An evaluation of a school-based intervention assessed whether Comprehensive Sexuality Education reduced stigma related to abortion and contraceptive use in western Kenya. Among students aged 13–21 years at follow-up, stigma scores for both contraception and abortion reduced significantly among boys and girls.7

Researchers developed a narrative intervention that promoted cognitive restructuring and was designed to normalise the abortion experience using an animated 4-min short film. People seeking abortion viewed the animation in the waiting room before receiving care. A randomised controlled trial assessed changes to internalised stigma as a result of the intervention. At 2-week follow-up there was no significant difference in internalised stigma between intervention and control groups.34

Counselling/peer support

The Story Circles Project intervention was implemented in Mexico and designed to reduce intrapersonal stigma among women who had experienced an abortion. The Story Circles Project provided a safe space for women to share their abortion stories, connect with other women and explore their abortion decision. The intervention also included information sessions to dispel myths and misinformation. The intervention significantly reduced women’s feelings of isolation helped reduce stigma.35

Three evaluations of the Provider Share Workshop, an intervention designed for health workers involved in abortion care, were included in this review.36–38 The workshop sessions offer providers an opportunity to discuss and explore their experiences. The 2011 pilot study found that participants reported an ‘increased interpersonal connection’ with the team following the workshop.36 In 2014, the Provider Share Workshop was conducted among providers in the USA and effectiveness was evaluated using two validated scales. Although the evaluation could not show statistically significant results, the study identified a downward trend in abortion stigma overtime.37 Finally, the Workshop was adapted and piloted in two countries in sub-Saharan Africa and Latin America. The evaluation found decreases in overall abortion stigma, but specifically in disclosure management, internalised stigma and judgement.38

A qualitative assessment of the role of counselling within legal abortion services offered in non-governmental organisations in Mexico City and Colombia in addressing women’s concerns and fears prior to receiving abortion care found that women experienced relief, and less guilt and internalised stigma after counselling.38

Contact

In 2018, researchers assessed the effectiveness of an intervention designed to reduce interpersonal abortion stigma manifesting as secrecy among women who have experienced abortion and negative reactions from women who learn about the abortion experiences of others. The intervention used the safe spaces of existing book clubs to assess whether women would self-disclose their abortion experiences in a positive face-to-face interaction. Book clubs were recruited to read and discuss the book Choice: True Stories of Birth, Contraception, Infertility, Adoption, Single Parenthood and Abortion. During the book club intervention, a majority of the women with abortion histories disclosed their experience and the book ‘warmed’ participants feelings about abortion over time.39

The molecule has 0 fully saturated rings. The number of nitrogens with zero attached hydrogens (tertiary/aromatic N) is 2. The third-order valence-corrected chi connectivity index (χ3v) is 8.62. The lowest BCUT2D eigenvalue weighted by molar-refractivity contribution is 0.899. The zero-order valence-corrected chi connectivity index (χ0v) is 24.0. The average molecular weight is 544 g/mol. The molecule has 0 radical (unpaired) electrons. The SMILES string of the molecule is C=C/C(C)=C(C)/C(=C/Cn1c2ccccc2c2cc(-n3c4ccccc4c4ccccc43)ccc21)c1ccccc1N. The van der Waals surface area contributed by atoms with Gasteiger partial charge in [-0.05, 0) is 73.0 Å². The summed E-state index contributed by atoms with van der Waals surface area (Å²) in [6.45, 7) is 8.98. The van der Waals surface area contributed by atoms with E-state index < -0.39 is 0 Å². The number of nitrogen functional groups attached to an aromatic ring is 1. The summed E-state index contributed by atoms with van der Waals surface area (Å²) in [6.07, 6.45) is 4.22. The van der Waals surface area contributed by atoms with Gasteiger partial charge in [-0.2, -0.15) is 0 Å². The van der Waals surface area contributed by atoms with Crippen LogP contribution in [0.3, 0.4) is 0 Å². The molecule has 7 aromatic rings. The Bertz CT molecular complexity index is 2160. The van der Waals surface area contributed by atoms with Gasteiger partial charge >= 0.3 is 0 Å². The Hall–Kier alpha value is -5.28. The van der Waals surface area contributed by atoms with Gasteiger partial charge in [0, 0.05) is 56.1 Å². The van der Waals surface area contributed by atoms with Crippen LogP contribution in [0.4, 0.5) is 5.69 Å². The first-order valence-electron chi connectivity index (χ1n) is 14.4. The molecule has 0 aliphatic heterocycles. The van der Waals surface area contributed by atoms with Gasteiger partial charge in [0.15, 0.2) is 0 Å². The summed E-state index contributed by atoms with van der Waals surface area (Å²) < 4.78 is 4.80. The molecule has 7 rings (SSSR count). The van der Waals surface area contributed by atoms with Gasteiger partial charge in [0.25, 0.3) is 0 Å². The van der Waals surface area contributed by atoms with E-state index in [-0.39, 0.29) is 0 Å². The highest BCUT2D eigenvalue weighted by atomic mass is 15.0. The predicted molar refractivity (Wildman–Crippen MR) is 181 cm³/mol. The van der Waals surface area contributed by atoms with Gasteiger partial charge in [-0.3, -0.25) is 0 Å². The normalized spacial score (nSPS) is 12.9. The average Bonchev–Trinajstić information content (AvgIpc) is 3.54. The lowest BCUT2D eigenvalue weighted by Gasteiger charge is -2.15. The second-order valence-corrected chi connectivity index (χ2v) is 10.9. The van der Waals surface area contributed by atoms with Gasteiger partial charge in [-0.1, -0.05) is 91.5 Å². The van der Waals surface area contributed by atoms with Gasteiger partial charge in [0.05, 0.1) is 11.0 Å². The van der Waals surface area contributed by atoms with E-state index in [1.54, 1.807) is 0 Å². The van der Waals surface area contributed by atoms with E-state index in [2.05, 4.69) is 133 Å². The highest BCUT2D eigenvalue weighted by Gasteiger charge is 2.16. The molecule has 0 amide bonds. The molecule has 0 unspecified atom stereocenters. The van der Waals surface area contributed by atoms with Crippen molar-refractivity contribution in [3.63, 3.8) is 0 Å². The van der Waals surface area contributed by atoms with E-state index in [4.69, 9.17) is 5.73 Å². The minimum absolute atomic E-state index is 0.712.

The online platform, Lightbulbs (Focos, in Spanish), was designed in Mexico to provide a safe space for women to tell their abortion stories and to increase abortion visibility. In discourse analysis of the text, researchers found that most of the stories were positive and described as a ‘cathartic’ experience.40

Media

In 2016, researchers examined the impact of the viewing of the documentary film, After Tiller, in reducing third trimester abortion stigma. Viewing the film appeared to challenge myths and misperceptions about abortion. However, the authors found that the medium was limited in its ability to generate new belief systems around abortion.41

The results of an online study of viewers on an episode of the USA medical television programme Grey’s Anatomy which featured an abortion storyline titled ‘Papa Don’t Preach’. The findings suggested that the programme did not increase viewers willingness to support a friend seeking an abortion, whether medically necessary or induced.42

Discussion

Despite calls for the development of interventions focused on reducing reproductive health stigmas, and specifically, contraceptive and abortion stigma, there remains significant gaps in the literature.4 16 18 19 Most articles identified were reports of evaluations of abortion stigma interventions taking place in the USA. A handful of articles focused on Latin America, two in sub-Saharan Africa, one in Asia and one in Europe demonstrating limitations of understanding of available interventions in specific regions and contexts.

The published interventions largely focused on addressing intrapersonal and interpersonal stigma. The most common intervention approach identified was education, training and skills building. The least common identified was the contact approach. There is a significant gap in the availability of interventions to reduce contraceptive and abortion stigma at the structural level and using approaches involving institutions, and laws and policies.